On Tue, May 13, 2014 at 3:58 PM, Tom Lane <t...@sss.pgh.pa.us> wrote:
> There's also a CLOCK_REALTIME_COARSE selector, which is noticeably faster
> --- about 10nsec for me --- but the output appears to only advance once
> every millisecond, so it's probably useless for our purposes.  The other
> selectors mentioned in the Linux man page are considerably slower than
> CLOCK_REALTIME for me, suggesting that they actually call into the kernel.

What Linux kernel version is in use here? Apparently, as I think
you've stated another way, more recent versions have VDSO for this,
which can make a big difference. This article seems like a sensible
guide to all of this:

CLOCK_REALTIME_COARSE seemingly influences precision in a way that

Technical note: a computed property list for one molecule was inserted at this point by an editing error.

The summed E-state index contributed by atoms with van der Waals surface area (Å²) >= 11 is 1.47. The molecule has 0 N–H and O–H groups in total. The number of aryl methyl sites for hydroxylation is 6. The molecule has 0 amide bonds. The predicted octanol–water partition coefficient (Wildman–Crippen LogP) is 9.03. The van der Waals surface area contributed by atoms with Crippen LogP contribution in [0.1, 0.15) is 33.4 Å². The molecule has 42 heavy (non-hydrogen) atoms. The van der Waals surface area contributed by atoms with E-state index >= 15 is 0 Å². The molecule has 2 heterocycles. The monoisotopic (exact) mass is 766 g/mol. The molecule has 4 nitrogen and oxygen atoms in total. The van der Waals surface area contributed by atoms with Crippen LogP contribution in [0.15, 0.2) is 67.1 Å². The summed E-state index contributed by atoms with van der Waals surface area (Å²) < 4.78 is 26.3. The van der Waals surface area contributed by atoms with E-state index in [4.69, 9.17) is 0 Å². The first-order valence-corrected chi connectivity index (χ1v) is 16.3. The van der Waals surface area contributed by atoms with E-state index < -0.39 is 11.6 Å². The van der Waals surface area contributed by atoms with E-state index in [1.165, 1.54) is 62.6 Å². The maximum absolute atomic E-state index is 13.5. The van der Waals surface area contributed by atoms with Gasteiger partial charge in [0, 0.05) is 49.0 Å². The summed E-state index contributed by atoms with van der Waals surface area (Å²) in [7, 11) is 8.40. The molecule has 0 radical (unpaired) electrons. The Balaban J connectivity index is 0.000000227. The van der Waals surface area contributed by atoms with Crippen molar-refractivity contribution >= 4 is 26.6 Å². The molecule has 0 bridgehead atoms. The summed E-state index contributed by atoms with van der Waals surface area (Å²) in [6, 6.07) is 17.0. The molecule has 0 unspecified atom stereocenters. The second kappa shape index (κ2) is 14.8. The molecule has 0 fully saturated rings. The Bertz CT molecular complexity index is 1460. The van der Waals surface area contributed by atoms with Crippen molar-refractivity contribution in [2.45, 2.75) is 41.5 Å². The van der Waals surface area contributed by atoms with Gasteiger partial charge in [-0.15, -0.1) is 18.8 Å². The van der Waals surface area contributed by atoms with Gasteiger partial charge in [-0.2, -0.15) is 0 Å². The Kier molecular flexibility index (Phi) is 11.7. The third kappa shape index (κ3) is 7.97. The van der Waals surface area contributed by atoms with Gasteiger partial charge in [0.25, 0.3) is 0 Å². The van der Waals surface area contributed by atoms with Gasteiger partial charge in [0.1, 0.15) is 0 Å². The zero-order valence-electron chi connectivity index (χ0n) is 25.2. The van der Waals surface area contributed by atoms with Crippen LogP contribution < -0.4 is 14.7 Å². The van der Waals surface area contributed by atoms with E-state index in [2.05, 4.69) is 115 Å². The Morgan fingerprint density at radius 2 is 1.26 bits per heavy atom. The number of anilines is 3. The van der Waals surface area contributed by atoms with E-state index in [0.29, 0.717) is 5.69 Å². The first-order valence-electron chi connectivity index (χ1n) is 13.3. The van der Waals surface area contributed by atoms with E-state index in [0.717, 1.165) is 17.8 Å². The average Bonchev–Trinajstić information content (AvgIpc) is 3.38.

allows user space applications to decide on their precision/cost
trade-off, rather than being forced to use the system default (that
procfs surfaces) through gettimeofday():

I can see a benefit in exposing this trade-off to Postgres code
directly. I still think that a correlated reference period will prove
useful, and while there are a number of ways to amortize the cost of
repeatedly (coarsely) getting the wall time in the ordinary course of
choosing victim buffers, it would be nice to do this too.
Peter Geoghegan

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